I recently came across the essay Screw Finding Your Passion, by Mark Manson, and it got me thinking about how screwed up we can be about pursuing happiness.
Half of our time is spent trying to avoid discomfort, to convince ourselves that we should always be at least happy(ish). This is the impulse that Manson refers to when we talks about people feeling “entitled to love every fucking second of their job.” It’s why many folks innately balk at the idea working out too hard or waking up too early. It’s also responsible for under-the-radar habits like compulsively checking your smartphone while standing in line at the grocery store or putting on music while doing housework– both in order to avoid awkwardness of just being with yourself for a few minutes.
The other half of the time, we convince ourselves that we can’t be happy– it’s not realistic, it wouldn’t work out, no one would love me/ pay me/ give me what I want if I just went for it. This is small thinking, and it’s not true.
A few years ago, I wrote something on this topic and I think it bears revisiting, so I’ve reposted it below.
First though, by way of introduction I want to mention that after years of actively living the “Kill the Thing You Love” policy that I was just beginning to articulate when I wrote that post, I can whole-heartedly say that I still endorse it.
And you know what? Living like I’m all-in on my dreams has actually killed a few of them– even some of the biggest ones. Who’s to say they wouldn’t have died anyway? You can kill a plant with overwatering AND underwatering. At least this way I got to really experience those dreams while I still had them.
Here’s the real crux of it though: when I decided I was willing to live my passions all day every day, things got really good for me. Killing something you love is not a big deal, because as long as you’re paying attention, you’ll never be without something to love.
As Manson writes, “The problem is not a lack of passion for something. The problem is productivity. The problem is perception. The problem is acceptance… The problem isn’t passion. It’s never passion.”
Even the death of your passion is important information. About you. About what you want to do, what you want from life, what you want your life to be. And about what you don’t want it to be.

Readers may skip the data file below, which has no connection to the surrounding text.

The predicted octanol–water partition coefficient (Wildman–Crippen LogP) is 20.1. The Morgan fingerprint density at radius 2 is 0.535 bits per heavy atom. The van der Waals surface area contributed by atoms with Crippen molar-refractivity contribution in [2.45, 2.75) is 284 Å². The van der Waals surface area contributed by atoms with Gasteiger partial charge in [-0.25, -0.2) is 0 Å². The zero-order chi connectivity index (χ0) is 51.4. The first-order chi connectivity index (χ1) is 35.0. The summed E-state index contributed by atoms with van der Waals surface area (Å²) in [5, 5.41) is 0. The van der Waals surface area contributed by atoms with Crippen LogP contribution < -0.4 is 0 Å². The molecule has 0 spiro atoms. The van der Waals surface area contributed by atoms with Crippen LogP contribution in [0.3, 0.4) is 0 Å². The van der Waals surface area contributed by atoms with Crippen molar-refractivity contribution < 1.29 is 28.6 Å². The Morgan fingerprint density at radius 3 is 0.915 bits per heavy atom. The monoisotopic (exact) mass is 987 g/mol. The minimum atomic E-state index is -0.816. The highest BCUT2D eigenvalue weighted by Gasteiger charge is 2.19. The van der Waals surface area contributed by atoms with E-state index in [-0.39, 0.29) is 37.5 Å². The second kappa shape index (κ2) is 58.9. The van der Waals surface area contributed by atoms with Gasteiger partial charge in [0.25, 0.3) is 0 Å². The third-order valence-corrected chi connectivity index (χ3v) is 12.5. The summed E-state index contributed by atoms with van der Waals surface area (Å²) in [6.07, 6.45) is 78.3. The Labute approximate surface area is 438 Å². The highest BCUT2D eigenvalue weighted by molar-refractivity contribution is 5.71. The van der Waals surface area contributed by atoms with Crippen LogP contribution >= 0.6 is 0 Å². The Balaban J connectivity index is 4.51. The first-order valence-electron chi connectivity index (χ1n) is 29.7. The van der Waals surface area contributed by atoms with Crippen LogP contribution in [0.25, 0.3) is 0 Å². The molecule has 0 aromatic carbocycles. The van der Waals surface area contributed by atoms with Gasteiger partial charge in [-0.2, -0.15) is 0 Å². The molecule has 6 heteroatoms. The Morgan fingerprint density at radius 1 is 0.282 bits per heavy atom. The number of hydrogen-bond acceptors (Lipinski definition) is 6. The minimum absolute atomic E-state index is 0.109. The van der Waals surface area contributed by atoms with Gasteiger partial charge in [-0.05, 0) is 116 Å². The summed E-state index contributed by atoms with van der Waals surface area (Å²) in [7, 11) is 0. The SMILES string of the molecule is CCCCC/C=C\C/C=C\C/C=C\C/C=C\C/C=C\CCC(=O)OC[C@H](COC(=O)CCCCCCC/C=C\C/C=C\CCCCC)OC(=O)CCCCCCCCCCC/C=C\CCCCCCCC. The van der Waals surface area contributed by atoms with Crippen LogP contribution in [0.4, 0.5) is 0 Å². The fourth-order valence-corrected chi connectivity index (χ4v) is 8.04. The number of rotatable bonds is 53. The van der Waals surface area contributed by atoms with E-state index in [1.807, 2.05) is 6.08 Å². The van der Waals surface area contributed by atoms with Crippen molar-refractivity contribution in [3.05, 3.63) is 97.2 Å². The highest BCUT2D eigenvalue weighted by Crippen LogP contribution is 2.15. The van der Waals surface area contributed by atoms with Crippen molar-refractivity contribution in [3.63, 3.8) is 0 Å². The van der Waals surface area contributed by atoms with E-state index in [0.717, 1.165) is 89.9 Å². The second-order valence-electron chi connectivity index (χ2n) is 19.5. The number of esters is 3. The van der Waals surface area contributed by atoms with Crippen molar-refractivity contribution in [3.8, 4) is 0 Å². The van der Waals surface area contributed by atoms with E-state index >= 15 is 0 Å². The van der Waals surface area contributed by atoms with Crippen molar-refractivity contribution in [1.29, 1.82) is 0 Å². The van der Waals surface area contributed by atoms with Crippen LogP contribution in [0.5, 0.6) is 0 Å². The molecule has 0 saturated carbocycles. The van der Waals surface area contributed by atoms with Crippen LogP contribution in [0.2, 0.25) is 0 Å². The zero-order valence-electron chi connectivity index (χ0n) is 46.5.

And that’s why I would still say that if there is something you think you can’t get enough of, actually try to get enough of it and see what happens.
Many people worry that if they do what they love whole-heartedly, they will kill it.
It must be a slow death. No one has ever said that being handed that first paycheck for publishing their novel felt like getting shot. But perhaps they worry that turning in draft after draft of their second book, facing criticism and rejection and still having to pump out more pages would poison their love for writing. But so what if it does?
It’s likely that you’re not still dating your high school sweetheart or driving that first car you were so crazy about. You’ve gotten over a few books, movies, and albums that you could consume on repeat when you first discovered them. And I would bet you have some favorite foods you no longer order when you go out. Maybe overuse is what did them in, or it’s possible that you just moved on from them naturally.
I’ve found that for each love I manage to kill, new ones always spring up. Old passions walk out into the ocean to drown just as new ones are arriving over the horizon. Author and poet Oscar Wilde addresses the benign inevitability of this lifelong process. He writes, “Some do the deed with many tears/ And some without a sigh/ For each man kills the thing he loves/ Yet each man does not die.”
I’m sure you’ve heard others express concern for killing their love of something. The mantra goes like this: “I love photography (or dancing or cooking or coding!)– but I could never do it for a living because then it wouldn’t love it. I do it for me, but if I did it for work that would take all of the joy out of it.”
Oh, really? It appears that for some, indulging in his or her passion is less important than avoiding pain. But that just doesn’t seem balanced to me.
I can’t quite wrap my mind around the notion that work is a special category, an activity where one should spend half of their waking life doing something that he or she is willing to hate (or at best feel meh about).
Maybe they are concerned that doing something often, doing it for money, doing it under someone else’s scrutiny and advice, or doing it on a timeline will necessarily eek all the fun out of things.
I’m not convinced.
With the exception of doing something only for pay, all of those work-associated traits make you better at things. Frequent practice, constructive critique, and being accountable to a schedule are all factors that improve performance. Who wouldn’t want to improve at doing what they love, even if it’s just a hobby?
And this mentality applies to activities other than work too. It applies to every dog-lover who feels that actually having a pet would be too much hassle. It applies to every musician who practices incessantly, but refuses to play an at open mic night. It applies to all of the people who insist they train jiu jitsu “just for fun.”
So don’t get too hung up on aphorisms like everything in moderation, or worry that immersing yourself in your craft will necessarily result in poisoning it with too much of a good thing. Could it happen? Sure. But you’ll recover. And if things go well and you don’t manage to drown your affections, the positive outcome will be well worth the risk…